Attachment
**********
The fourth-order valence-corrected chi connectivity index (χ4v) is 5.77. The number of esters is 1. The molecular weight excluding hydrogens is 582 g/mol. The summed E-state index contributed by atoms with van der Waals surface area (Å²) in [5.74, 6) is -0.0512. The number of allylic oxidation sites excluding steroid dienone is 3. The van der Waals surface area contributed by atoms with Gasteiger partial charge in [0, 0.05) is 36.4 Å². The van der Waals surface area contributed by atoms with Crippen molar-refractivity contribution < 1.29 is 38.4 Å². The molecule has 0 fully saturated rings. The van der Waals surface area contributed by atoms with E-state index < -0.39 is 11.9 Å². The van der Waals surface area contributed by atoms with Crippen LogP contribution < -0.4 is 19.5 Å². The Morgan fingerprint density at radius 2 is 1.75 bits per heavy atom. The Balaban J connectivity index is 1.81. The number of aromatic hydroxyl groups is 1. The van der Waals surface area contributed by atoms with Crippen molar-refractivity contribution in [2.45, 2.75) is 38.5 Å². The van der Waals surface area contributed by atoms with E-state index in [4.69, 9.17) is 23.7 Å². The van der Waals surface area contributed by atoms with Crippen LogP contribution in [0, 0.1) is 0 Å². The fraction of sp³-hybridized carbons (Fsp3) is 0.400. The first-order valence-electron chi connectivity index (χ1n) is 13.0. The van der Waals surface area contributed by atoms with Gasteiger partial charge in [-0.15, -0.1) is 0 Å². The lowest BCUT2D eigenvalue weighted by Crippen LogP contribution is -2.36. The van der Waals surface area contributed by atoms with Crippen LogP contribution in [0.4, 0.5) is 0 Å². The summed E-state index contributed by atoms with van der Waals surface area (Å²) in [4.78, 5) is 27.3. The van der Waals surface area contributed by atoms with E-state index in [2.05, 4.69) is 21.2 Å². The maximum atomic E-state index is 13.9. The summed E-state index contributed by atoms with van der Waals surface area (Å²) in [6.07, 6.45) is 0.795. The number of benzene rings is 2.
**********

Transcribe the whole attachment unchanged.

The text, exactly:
The fourth-order valence-corrected chi connectivity index (χ4v) is 5.77. The number of esters is 1. The molecular weight excluding hydrogens is 582 g/mol. The summed E-state index contributed by atoms with van der Waals surface area (Å²) in [5.74, 6) is -0.0512. The number of allylic oxidation sites excluding steroid dienone is 3. The van der Waals surface area contributed by atoms with Gasteiger partial charge in [0, 0.05) is 36.4 Å². The van der Waals surface area contributed by atoms with Crippen molar-refractivity contribution < 1.29 is 38.4 Å². The molecule has 0 fully saturated rings. The van der Waals surface area contributed by atoms with E-state index < -0.39 is 11.9 Å². The van der Waals surface area contributed by atoms with Crippen LogP contribution < -0.4 is 19.5 Å². The Morgan fingerprint density at radius 2 is 1.75 bits per heavy atom. The Balaban J connectivity index is 1.81. The number of aromatic hydroxyl groups is 1. The van der Waals surface area contributed by atoms with Crippen molar-refractivity contribution in [2.45, 2.75) is 38.5 Å². The van der Waals surface area contributed by atoms with E-state index in [4.69, 9.17) is 23.7 Å². The van der Waals surface area contributed by atoms with Crippen LogP contribution in [0, 0.1) is 0 Å². The fraction of sp³-hybridized carbons (Fsp3) is 0.400. The first-order valence-electron chi connectivity index (χ1n) is 13.0. The van der Waals surface area contributed by atoms with Gasteiger partial charge in [-0.15, -0.1) is 0 Å². The lowest BCUT2D eigenvalue weighted by Crippen LogP contribution is -2.36. The van der Waals surface area contributed by atoms with Crippen LogP contribution in [0.4, 0.5) is 0 Å². The summed E-state index contributed by atoms with van der Waals surface area (Å²) in [4.78, 5) is 27.3. The van der Waals surface area contributed by atoms with E-state index in [2.05, 4.69) is 21.2 Å². The maximum atomic E-state index is 13.9. The summed E-state index contributed by atoms with van der Waals surface area (Å²) in [6.07, 6.45) is 0.795. The number of benzene rings is 2.